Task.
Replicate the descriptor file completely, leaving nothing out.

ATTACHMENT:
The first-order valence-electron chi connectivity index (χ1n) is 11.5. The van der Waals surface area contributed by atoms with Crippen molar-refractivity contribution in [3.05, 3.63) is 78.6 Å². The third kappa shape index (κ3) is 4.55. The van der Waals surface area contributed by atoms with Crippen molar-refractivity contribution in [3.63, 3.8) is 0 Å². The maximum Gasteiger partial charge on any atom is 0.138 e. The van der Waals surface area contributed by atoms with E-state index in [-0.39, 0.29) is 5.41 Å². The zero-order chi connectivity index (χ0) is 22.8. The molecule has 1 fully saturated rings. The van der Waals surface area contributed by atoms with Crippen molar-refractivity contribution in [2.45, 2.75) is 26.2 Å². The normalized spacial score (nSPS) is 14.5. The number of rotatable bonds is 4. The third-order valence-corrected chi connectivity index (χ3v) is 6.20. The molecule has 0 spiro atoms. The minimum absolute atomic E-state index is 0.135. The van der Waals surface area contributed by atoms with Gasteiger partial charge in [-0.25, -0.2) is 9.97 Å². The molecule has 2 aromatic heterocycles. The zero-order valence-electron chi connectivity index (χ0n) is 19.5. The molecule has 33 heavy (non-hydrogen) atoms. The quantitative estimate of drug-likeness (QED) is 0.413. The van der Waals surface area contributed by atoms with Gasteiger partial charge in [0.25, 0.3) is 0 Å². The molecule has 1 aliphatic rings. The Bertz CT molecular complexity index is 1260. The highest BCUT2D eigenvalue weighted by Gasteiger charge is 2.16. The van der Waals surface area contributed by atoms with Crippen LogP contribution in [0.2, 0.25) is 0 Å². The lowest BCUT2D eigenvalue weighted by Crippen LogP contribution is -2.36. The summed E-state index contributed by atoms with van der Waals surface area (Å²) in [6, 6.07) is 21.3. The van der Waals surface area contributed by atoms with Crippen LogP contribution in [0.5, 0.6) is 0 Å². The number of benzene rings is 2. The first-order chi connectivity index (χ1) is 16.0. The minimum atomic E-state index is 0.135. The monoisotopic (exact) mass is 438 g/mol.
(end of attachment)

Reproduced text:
The first-order valence-electron chi connectivity index (χ1n) is 11.5. The van der Waals surface area contributed by atoms with Crippen molar-refractivity contribution in [3.05, 3.63) is 78.6 Å². The third kappa shape index (κ3) is 4.55. The van der Waals surface area contributed by atoms with Crippen molar-refractivity contribution in [3.63, 3.8) is 0 Å². The maximum Gasteiger partial charge on any atom is 0.138 e. The van der Waals surface area contributed by atoms with E-state index in [-0.39, 0.29) is 5.41 Å². The zero-order chi connectivity index (χ0) is 22.8. The molecule has 1 fully saturated rings. The van der Waals surface area contributed by atoms with Crippen molar-refractivity contribution in [2.45, 2.75) is 26.2 Å². The normalized spacial score (nSPS) is 14.5. The number of rotatable bonds is 4. The third-order valence-corrected chi connectivity index (χ3v) is 6.20. The molecule has 0 spiro atoms. The minimum absolute atomic E-state index is 0.135. The van der Waals surface area contributed by atoms with Gasteiger partial charge in [-0.25, -0.2) is 9.97 Å². The molecule has 2 aromatic heterocycles. The zero-order valence-electron chi connectivity index (χ0n) is 19.5. The molecule has 33 heavy (non-hydrogen) atoms. The quantitative estimate of drug-likeness (QED) is 0.413. The van der Waals surface area contributed by atoms with Gasteiger partial charge in [0.25, 0.3) is 0 Å². The molecule has 1 aliphatic rings. The Bertz CT molecular complexity index is 1260. The highest BCUT2D eigenvalue weighted by Gasteiger charge is 2.16. The van der Waals surface area contributed by atoms with Crippen LogP contribution in [0.2, 0.25) is 0 Å². The lowest BCUT2D eigenvalue weighted by Crippen LogP contribution is -2.36. The summed E-state index contributed by atoms with van der Waals surface area (Å²) in [6, 6.07) is 21.3. The van der Waals surface area contributed by atoms with Crippen LogP contribution in [0.5, 0.6) is 0 Å². The number of benzene rings is 2. The first-order chi connectivity index (χ1) is 16.0. The minimum atomic E-state index is 0.135. The monoisotopic (exact) mass is 438 g/mol.